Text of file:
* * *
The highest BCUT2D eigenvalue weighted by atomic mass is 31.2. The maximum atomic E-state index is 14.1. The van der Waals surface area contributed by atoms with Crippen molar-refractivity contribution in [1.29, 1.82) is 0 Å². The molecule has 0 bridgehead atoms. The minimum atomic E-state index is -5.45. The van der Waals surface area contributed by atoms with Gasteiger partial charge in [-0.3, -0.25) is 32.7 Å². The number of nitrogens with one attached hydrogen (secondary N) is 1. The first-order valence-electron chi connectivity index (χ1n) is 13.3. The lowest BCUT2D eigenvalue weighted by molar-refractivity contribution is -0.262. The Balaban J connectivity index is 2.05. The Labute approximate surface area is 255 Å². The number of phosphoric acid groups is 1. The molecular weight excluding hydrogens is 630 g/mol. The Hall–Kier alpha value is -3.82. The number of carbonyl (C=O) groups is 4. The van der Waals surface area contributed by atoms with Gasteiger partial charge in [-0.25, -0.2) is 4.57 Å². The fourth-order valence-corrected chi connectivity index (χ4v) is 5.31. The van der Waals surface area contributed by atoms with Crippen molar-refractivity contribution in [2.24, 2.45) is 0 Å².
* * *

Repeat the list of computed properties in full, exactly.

The highest BCUT2D eigenvalue weighted by atomic mass is 31.2. The maximum atomic E-state index is 14.1. The van der Waals surface area contributed by atoms with Crippen molar-refractivity contribution in [1.29, 1.82) is 0 Å². The molecule has 0 bridgehead atoms. The minimum atomic E-state index is -5.45. The van der Waals surface area contributed by atoms with Gasteiger partial charge in [-0.3, -0.25) is 32.7 Å². The number of nitrogens with one attached hydrogen (secondary N) is 1. The first-order valence-electron chi connectivity index (χ1n) is 13.3. The lowest BCUT2D eigenvalue weighted by molar-refractivity contribution is -0.262. The Balaban J connectivity index is 2.05. The Labute approximate surface area is 255 Å². The number of phosphoric acid groups is 1. The molecular weight excluding hydrogens is 630 g/mol. The Hall–Kier alpha value is -3.82. The number of carbonyl (C=O) groups is 4. The van der Waals surface area contributed by atoms with Gasteiger partial charge in [-0.25, -0.2) is 4.57 Å². The fourth-order valence-corrected chi connectivity index (χ4v) is 5.31. The van der Waals surface area contributed by atoms with Crippen molar-refractivity contribution in [2.24, 2.45) is 0 Å².